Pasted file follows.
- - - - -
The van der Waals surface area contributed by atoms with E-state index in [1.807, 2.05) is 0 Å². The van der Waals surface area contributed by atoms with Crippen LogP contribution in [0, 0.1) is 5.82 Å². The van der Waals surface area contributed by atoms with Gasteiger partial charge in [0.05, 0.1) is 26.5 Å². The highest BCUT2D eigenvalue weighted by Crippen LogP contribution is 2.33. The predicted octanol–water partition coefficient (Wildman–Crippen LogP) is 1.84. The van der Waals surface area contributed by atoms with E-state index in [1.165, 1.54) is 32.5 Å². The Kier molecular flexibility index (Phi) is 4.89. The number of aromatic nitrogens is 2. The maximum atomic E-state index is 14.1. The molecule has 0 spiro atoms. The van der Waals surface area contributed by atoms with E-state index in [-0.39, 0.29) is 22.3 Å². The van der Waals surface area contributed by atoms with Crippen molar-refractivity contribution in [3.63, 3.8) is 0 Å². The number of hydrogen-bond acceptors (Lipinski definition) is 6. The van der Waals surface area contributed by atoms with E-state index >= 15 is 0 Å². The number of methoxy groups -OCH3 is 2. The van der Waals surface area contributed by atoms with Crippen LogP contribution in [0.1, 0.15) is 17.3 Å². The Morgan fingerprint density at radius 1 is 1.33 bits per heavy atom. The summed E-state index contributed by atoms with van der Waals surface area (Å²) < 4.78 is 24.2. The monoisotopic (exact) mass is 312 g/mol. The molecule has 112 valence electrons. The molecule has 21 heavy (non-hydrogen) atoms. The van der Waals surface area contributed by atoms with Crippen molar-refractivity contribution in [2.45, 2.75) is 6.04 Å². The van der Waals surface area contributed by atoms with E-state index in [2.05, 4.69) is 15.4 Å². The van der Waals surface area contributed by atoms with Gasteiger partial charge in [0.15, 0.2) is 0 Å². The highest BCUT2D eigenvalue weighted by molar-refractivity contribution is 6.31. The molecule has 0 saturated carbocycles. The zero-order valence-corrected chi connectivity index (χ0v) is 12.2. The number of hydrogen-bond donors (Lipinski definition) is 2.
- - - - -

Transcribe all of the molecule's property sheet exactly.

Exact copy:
The van der Waals surface area contributed by atoms with E-state index in [1.807, 2.05) is 0 Å². The van der Waals surface area contributed by atoms with Crippen LogP contribution in [0, 0.1) is 5.82 Å². The van der Waals surface area contributed by atoms with Gasteiger partial charge in [0.05, 0.1) is 26.5 Å². The highest BCUT2D eigenvalue weighted by Crippen LogP contribution is 2.33. The predicted octanol–water partition coefficient (Wildman–Crippen LogP) is 1.84. The van der Waals surface area contributed by atoms with E-state index in [1.165, 1.54) is 32.5 Å². The Kier molecular flexibility index (Phi) is 4.89. The number of aromatic nitrogens is 2. The maximum atomic E-state index is 14.1. The molecule has 0 spiro atoms. The van der Waals surface area contributed by atoms with E-state index in [-0.39, 0.29) is 22.3 Å². The van der Waals surface area contributed by atoms with Crippen molar-refractivity contribution in [3.63, 3.8) is 0 Å². The number of hydrogen-bond acceptors (Lipinski definition) is 6. The van der Waals surface area contributed by atoms with E-state index >= 15 is 0 Å². The number of methoxy groups -OCH3 is 2. The van der Waals surface area contributed by atoms with Crippen LogP contribution in [0.1, 0.15) is 17.3 Å². The Morgan fingerprint density at radius 1 is 1.33 bits per heavy atom. The summed E-state index contributed by atoms with van der Waals surface area (Å²) < 4.78 is 24.2. The monoisotopic (exact) mass is 312 g/mol. The molecule has 112 valence electrons. The molecule has 21 heavy (non-hydrogen) atoms. The van der Waals surface area contributed by atoms with Crippen molar-refractivity contribution in [2.45, 2.75) is 6.04 Å². The van der Waals surface area contributed by atoms with E-state index in [2.05, 4.69) is 15.4 Å². The van der Waals surface area contributed by atoms with Gasteiger partial charge in [0.15, 0.2) is 0 Å². The highest BCUT2D eigenvalue weighted by molar-refractivity contribution is 6.31. The molecule has 0 saturated carbocycles. The zero-order valence-corrected chi connectivity index (χ0v) is 12.2. The number of hydrogen-bond donors (Lipinski definition) is 2.